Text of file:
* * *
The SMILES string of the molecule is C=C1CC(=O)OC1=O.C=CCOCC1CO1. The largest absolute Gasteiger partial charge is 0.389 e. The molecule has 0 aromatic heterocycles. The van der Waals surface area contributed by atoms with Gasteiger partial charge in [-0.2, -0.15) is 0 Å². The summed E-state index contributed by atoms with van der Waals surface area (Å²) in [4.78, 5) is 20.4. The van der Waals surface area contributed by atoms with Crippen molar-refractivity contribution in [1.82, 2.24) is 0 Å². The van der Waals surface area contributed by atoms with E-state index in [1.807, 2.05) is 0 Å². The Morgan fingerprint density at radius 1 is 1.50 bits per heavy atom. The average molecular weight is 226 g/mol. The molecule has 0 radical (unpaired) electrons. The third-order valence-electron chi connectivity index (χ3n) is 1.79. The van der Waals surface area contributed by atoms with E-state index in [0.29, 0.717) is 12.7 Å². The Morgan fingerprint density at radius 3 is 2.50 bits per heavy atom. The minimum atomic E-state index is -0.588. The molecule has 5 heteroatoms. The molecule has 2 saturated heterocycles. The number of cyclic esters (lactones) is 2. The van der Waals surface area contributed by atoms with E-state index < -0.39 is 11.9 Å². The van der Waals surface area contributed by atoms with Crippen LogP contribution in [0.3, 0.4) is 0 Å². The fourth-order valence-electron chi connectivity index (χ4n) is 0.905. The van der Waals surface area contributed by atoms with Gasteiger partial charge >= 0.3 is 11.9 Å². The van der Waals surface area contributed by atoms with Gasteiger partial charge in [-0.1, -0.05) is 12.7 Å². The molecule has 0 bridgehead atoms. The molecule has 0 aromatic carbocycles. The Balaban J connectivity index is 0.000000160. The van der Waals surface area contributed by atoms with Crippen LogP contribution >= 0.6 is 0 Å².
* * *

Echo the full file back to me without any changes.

The SMILES string of the molecule is C=C1CC(=O)OC1=O.C=CCOCC1CO1. The largest absolute Gasteiger partial charge is 0.389 e. The molecule has 0 aromatic heterocycles. The van der Waals surface area contributed by atoms with Gasteiger partial charge in [-0.2, -0.15) is 0 Å². The summed E-state index contributed by atoms with van der Waals surface area (Å²) in [4.78, 5) is 20.4. The van der Waals surface area contributed by atoms with Crippen molar-refractivity contribution in [1.82, 2.24) is 0 Å². The van der Waals surface area contributed by atoms with E-state index in [1.807, 2.05) is 0 Å². The Morgan fingerprint density at radius 1 is 1.50 bits per heavy atom. The average molecular weight is 226 g/mol. The molecule has 0 radical (unpaired) electrons. The third-order valence-electron chi connectivity index (χ3n) is 1.79. The van der Waals surface area contributed by atoms with E-state index in [0.29, 0.717) is 12.7 Å². The Morgan fingerprint density at radius 3 is 2.50 bits per heavy atom. The minimum atomic E-state index is -0.588. The molecule has 5 heteroatoms. The molecule has 2 saturated heterocycles. The number of cyclic esters (lactones) is 2. The van der Waals surface area contributed by atoms with E-state index < -0.39 is 11.9 Å². The van der Waals surface area contributed by atoms with Crippen LogP contribution in [0.3, 0.4) is 0 Å². The fourth-order valence-electron chi connectivity index (χ4n) is 0.905. The van der Waals surface area contributed by atoms with Gasteiger partial charge >= 0.3 is 11.9 Å². The van der Waals surface area contributed by atoms with Gasteiger partial charge in [-0.1, -0.05) is 12.7 Å². The molecule has 0 bridgehead atoms. The molecule has 0 aromatic carbocycles. The Balaban J connectivity index is 0.000000160. The van der Waals surface area contributed by atoms with Crippen LogP contribution >= 0.6 is 0 Å².